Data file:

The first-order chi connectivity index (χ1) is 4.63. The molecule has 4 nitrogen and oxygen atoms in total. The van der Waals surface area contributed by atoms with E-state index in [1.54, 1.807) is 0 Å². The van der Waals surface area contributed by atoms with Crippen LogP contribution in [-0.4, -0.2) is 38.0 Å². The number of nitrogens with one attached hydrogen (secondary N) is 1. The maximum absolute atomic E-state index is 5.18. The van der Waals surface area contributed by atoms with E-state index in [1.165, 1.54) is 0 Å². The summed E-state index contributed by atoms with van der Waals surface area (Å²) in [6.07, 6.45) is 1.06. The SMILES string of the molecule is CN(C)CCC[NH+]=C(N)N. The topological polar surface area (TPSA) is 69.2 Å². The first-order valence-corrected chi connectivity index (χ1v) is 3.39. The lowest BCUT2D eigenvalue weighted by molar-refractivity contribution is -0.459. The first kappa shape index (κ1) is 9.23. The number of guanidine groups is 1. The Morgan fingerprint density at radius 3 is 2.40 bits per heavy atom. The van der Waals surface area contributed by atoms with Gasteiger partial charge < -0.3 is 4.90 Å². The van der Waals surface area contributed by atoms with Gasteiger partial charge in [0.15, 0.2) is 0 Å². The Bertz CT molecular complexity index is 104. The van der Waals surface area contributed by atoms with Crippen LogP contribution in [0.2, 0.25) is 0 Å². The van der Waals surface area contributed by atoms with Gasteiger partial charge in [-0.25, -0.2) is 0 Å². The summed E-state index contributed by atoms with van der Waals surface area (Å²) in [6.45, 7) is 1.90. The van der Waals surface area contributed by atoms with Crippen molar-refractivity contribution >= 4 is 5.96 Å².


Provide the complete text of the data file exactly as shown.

The first-order chi connectivity index (χ1) is 4.63. The molecule has 4 nitrogen and oxygen atoms in total. The van der Waals surface area contributed by atoms with E-state index in [1.54, 1.807) is 0 Å². The van der Waals surface area contributed by atoms with Crippen LogP contribution in [-0.4, -0.2) is 38.0 Å². The number of nitrogens with one attached hydrogen (secondary N) is 1. The maximum absolute atomic E-state index is 5.18. The van der Waals surface area contributed by atoms with E-state index in [1.165, 1.54) is 0 Å². The summed E-state index contributed by atoms with van der Waals surface area (Å²) in [6.07, 6.45) is 1.06. The SMILES string of the molecule is CN(C)CCC[NH+]=C(N)N. The topological polar surface area (TPSA) is 69.2 Å². The first-order valence-corrected chi connectivity index (χ1v) is 3.39. The lowest BCUT2D eigenvalue weighted by molar-refractivity contribution is -0.459. The first kappa shape index (κ1) is 9.23. The number of guanidine groups is 1. The Morgan fingerprint density at radius 3 is 2.40 bits per heavy atom. The van der Waals surface area contributed by atoms with Gasteiger partial charge < -0.3 is 4.90 Å². The van der Waals surface area contributed by atoms with Gasteiger partial charge in [0.15, 0.2) is 0 Å². The Bertz CT molecular complexity index is 104. The van der Waals surface area contributed by atoms with Crippen LogP contribution in [0.2, 0.25) is 0 Å². The van der Waals surface area contributed by atoms with Gasteiger partial charge in [-0.25, -0.2) is 0 Å². The summed E-state index contributed by atoms with van der Waals surface area (Å²) in [6.45, 7) is 1.90. The van der Waals surface area contributed by atoms with Crippen molar-refractivity contribution >= 4 is 5.96 Å².